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Air Force Weather

  Air Force Weather goes ON THE AIR
by Jodie Grigsby
Air Force Weather Agency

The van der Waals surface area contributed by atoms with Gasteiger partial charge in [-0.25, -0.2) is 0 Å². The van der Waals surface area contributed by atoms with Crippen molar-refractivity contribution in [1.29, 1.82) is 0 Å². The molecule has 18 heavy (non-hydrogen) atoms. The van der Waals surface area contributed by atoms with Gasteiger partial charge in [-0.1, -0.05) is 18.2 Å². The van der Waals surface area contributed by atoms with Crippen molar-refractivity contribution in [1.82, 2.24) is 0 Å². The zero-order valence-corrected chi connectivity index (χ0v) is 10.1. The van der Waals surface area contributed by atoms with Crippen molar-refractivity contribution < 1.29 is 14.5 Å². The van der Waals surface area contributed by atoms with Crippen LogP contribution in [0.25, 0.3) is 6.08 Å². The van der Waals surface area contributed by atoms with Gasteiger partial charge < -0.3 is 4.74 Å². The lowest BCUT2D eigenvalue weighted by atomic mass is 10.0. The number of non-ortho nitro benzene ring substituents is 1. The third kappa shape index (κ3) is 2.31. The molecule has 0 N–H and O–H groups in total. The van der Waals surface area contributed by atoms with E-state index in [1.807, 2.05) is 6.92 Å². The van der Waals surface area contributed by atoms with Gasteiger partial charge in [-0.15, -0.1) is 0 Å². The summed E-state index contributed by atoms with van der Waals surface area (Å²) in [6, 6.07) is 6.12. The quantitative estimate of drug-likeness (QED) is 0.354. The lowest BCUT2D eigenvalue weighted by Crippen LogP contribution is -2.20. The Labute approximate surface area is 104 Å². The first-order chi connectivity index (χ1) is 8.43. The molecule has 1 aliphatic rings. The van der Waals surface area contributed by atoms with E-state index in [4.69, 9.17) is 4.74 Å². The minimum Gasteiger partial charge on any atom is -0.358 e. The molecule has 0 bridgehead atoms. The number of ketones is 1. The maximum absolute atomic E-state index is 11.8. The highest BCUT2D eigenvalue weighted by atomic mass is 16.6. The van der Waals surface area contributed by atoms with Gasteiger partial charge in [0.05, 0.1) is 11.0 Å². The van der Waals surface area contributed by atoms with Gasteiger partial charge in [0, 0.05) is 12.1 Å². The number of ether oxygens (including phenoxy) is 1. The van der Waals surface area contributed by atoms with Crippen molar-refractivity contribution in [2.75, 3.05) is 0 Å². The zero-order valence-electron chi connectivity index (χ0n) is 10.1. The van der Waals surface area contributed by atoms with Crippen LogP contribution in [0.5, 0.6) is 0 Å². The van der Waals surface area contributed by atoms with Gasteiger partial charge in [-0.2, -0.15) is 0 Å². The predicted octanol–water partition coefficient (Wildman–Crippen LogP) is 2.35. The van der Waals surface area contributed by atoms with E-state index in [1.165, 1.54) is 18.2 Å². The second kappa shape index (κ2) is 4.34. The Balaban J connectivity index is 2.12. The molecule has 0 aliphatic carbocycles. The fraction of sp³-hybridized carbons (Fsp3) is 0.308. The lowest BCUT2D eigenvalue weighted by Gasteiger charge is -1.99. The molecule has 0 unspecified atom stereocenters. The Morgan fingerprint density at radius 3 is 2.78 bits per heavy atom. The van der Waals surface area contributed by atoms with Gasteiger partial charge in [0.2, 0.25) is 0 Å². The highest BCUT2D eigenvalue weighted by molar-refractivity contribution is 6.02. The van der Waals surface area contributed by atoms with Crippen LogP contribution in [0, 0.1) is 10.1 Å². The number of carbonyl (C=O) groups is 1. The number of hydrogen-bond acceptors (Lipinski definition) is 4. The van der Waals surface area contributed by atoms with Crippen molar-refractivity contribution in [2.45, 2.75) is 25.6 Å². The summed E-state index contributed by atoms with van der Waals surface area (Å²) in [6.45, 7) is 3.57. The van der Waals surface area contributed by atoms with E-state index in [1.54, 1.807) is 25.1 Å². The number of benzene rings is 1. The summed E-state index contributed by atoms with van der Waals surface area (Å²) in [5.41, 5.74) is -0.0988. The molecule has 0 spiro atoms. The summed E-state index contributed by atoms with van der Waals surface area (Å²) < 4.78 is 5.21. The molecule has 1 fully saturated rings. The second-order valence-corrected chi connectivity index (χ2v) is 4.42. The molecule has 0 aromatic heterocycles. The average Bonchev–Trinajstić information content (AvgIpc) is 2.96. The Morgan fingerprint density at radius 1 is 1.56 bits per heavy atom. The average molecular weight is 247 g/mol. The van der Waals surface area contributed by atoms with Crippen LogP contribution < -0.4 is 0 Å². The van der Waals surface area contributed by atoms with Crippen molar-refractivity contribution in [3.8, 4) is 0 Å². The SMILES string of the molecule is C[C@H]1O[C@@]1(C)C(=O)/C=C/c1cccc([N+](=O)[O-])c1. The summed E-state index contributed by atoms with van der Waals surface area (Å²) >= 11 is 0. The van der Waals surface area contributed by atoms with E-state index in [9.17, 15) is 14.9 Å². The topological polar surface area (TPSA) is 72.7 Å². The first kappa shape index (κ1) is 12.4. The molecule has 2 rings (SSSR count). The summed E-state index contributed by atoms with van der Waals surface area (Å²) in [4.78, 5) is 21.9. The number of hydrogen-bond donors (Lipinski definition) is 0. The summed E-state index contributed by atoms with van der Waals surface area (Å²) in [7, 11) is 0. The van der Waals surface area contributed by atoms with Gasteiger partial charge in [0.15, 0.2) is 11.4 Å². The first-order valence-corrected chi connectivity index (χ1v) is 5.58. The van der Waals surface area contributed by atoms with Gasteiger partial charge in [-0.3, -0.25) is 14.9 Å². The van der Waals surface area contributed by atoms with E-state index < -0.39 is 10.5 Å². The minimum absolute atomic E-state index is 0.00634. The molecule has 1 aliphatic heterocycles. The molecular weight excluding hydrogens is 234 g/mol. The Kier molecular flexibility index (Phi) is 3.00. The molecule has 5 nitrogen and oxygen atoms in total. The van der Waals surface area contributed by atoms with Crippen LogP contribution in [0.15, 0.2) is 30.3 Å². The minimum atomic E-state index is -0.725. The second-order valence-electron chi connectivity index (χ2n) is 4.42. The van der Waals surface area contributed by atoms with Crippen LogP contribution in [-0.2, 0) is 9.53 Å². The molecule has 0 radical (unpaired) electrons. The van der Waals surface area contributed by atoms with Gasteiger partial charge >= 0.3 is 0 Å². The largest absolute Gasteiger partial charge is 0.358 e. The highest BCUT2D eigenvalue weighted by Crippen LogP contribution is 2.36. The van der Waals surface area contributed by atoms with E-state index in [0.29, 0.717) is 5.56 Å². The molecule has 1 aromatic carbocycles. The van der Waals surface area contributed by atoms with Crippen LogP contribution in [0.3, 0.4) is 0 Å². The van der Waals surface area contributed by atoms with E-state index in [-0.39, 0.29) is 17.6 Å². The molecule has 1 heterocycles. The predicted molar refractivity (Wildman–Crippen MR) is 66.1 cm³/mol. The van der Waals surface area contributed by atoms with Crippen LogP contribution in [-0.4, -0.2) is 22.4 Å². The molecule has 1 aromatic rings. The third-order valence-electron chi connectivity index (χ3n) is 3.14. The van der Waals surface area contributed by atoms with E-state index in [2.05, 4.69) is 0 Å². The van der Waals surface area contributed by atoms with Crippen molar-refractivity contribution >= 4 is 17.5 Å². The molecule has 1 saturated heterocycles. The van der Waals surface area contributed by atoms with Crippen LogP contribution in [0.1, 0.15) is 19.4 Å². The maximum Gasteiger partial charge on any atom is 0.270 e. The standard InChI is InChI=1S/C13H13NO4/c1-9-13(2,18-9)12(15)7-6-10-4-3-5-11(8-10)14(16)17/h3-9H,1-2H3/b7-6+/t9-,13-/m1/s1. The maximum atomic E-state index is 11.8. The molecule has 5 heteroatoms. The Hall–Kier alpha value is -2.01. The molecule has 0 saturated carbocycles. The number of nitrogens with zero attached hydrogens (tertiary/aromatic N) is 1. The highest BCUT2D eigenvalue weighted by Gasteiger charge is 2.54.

OFFUTT AIR FORCE BASE, Neb. (AFNS) -- American Forces Network is ready to keep servicemen and their families out of the rain, snow, sleet, and all sorts of weather. The Air Force Weather Agency along with the Armed Forces Radio and Television Services, which operates AFN, have formed a cooperative effort to provide a new AFN weather service to audiences worldwide. "We know we are pioneers," stated Staff Sgt. Darren Hughes. As one of the six men and women who will now be broadcasting the first worldwide weather forecasts for U.S. military members and their dependents, he is right. Previously those stationed in remote areas had to rely on local weather forecasts, although usually not in English. A fortunate few might be stationed where a military meteorologist went above his or her duty and provided a non-operational local weather forecast. However, most simply had to do without. These first-ever worldwide weather broadcasts will provide a familiar weather format to Armed Forces television viewers. The "Americanized" broadcasts will include all the comforts of home: high and low temperatures, cloud cover, significant weather predictions, and extended forecasts for key military locations, which can sometimes be a great distance from the host nation's major cities. The weather reports will vary from one to two minutes, depending on the region being reported. They will be aired in the morning and again during the evening, and available to anyone with access to AFN. The forecasts are not designed for operational use by military forces. They will simply add to the quality of life of those stationed in remote areas by providing weather and travel planning information. The American Forces Network weather broadcasts are currently scheduled to provide weather information to 118 cities in 61 countries and 2 territories. The demand for this service is immense; AFRTS receives requests for additional sites daily. Air Force surveys in the Pacific have indicated that local weather information is the most desired improvement for AFN. The home of the AFN Weather Center is located within the Air Force Weather Agency here. Although a long way from many of the intended forecast sites, customers can expect accurate up-to-date forecasts. The latest weather observations, model data, and forecast products are collected through a variety of sources, including the Internet, Air Force Weather Information Network, Satellite Data Handling System Upgrade, and the Weather Services International weather producer system. These worldwide broadcasts are a testimonial to the state-of-the-art technology and forecasting techniques available. The broadcasts will be transmitted from Offutt AFB to the AFRTS Broadcast Center at March Air Reserve Base, Calif. The weather reports will then be added to the AFN news broadcasts. The special assistant to the commander for Agency and Systems Integration, Col. Thomas Accola, agrees that agency forecasters are capable of creating accurate weather forecasts, for the worldwide consumer. "We are the one place that can bring together people, information, and processing power to broadcast worldwide weather." Some concerns have been raised about this new service replacing weather services already provided in some locations served by a local AFN station. However, the chief of the AFN branch, Senior Master Sgt. Michael Moore, reassures that this new service is intended to compliment and not replace current services. Moore stated that there will be "different forecasts for different audiences." In fact, Moore says that the meteorologists stationed in these remote areas will be key to the success of AFN broadcasts. "Their observations, forecasts, and discussions will be essential elements in the weather products we air." When asked whether he believes his team will be up to the challenge, Moore was confident in their abilities. He stated that it would be an excellent opportunity to, "demonstrate world-wide capabilities and showcase the spirit and dedication of Air Force Weather personnel." Hughes was also optimistic of their abilities, "Its a challenge we can meet -- we'll succeed at this challenge."
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